3.            Certain precautions should be followed when specifying particular authorized origins in the Access-Control-Allow-Origin header:

a.            Authors should be aware that an application executing in the user-agent is allowed to reduce the specificity of its origin by modifying the document.domain property to a less-specific value.  (e.g. from foo.example.com to example.com) Therefore the scope of an access grant implicitly includes not just the named origin, but more specific ones beneath it in the DNS hierarchy.

b.            User-agents often restrict the degree to which the specificity of an origin can be reduced, typically using a "public suffix" list to forbid any resource from having a host portion that is a part of the DNS hierarchy controlled by a public registry. (such as "com", "co.uk", and "pvt.k12.wy.us")  Although these lists are difficult to keep up to date and vary between implementations, resources SHOULD NOT return an Access-Control-Allow-Origin header with a host value whose domain is a public suffix, as such an origin is impossible to match securely.

c.             Origins with schemes that do not provide authentication (e.g. http) and origins with an unqualified name in the host portion, (e.g. 'example') including origins with unqualified names in the https scheme, (e.g. 'https://example/') do not provide secure identification of the requesting application. Caution should be taken before granting applications from such origins access to confidential or protected resources.

4.            Care must always be taken by applications when making cross-origin requests with credentials, and servers processing such requests must take care in the use of credentials, including the Origin header.

a.            When requests have significance other than retrieval, and when relying on the Origin header as a credential, servers must be careful to distinguish between authorizing a request and authorizing access to the representation of that resource in the response.

b.            Use of credentials in a cross-origin request is appropriate when:

i.              A cross-origin request with credentials as defined in this specification is used to substitute for alternate methods of authenticated resource sharing, such as server-to-server back channels, JSONP, postMessage or IFRAME side-channels.

This substitution may expose additional attack surface in some cases, as a cross-site scripting [TODO: REF] vulnerability in the requesting origin may allow elevation of privileges against the requested resource when compared to a server-to-server back channel.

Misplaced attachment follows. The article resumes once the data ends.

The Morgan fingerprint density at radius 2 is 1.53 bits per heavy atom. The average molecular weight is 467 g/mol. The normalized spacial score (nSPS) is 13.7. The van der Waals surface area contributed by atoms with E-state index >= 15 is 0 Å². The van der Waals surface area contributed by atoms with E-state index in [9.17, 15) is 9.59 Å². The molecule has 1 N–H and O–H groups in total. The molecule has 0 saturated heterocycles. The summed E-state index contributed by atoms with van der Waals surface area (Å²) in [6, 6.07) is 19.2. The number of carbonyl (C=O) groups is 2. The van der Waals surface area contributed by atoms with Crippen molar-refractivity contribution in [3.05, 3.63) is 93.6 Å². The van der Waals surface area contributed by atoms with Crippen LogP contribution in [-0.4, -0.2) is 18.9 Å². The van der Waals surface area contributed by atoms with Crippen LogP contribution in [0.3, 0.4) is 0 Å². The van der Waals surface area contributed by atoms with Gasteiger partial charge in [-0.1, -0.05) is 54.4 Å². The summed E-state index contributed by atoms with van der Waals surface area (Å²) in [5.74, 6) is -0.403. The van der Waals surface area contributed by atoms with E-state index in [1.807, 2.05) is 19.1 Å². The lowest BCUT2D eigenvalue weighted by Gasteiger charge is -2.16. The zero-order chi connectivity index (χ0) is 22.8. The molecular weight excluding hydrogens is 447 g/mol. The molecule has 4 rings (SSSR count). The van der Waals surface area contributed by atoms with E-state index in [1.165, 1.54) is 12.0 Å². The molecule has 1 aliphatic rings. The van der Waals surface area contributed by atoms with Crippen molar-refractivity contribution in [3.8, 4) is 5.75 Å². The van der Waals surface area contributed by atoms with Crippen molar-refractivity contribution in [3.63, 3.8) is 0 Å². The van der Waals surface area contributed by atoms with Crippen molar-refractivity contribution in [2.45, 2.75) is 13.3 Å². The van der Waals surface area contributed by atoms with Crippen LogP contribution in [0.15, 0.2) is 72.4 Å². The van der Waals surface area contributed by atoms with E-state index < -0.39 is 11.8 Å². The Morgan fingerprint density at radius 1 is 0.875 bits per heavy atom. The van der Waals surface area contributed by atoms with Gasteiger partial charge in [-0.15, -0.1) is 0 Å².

As a substitute for JSONP-style [TODO: REF] cross-origin credentialed requests, use of this specification significantly improves the security posture of the requesting application, as it provides cross-origin data access whereas JSONP operates via cross-origin code-injection.  The requesting application should still take care to validate data received from origins that are not completely trusted.

As a substitute for cross-origin communication techniques relying on loading a resource, with credentials, into an IFRAME, and subsequently employing postMessage or other cross-origin side channels, this specification provides a roughly equivalent security posture.

ii.             For resources that are safe and idempotent, [TODO: REF] and where the credentials are used only to provide user-specific customization for otherwise publicly accessible information.  In this case, restricting access to certain origins may protect user privacy by preventing customizations from being used to identify a user, except at authorized origins.

c.             When this specification is used for requests which have significance other than retrieval and which involve coordination between or data originating from more than two origins, (e.g. between resources enabling editing, printing and storage, each at distinct origins) requests SHOULD set the credentials flag to "false" and servers SHOULD perform authorization using security tokens explicitly provided in the content of the request, especially if the origins are not all mutually and completely trusted.

In such multi-origin scenarios, a malicious resource at one of the origins may be able to enlist the user-agent as a Confused Deputy and elevate its privileges by abusing the user's ambient authority.  Avoiding such attacks requires that the coordinating applications have explicit knowledge of the scope of privilege for each origin and that all parameters and instructions received are carefully validated at each step in the coordination.

Such vulnerabilities may be more easily avoided by passing, explicitly in each request, security tokens which specify the particular capabilities and resources authorized. OAuth [TODO: REF] provides an example of this type of pattern.



--Brad Hill
Received on Thursday, 29 December 2011 22:44:28 GMT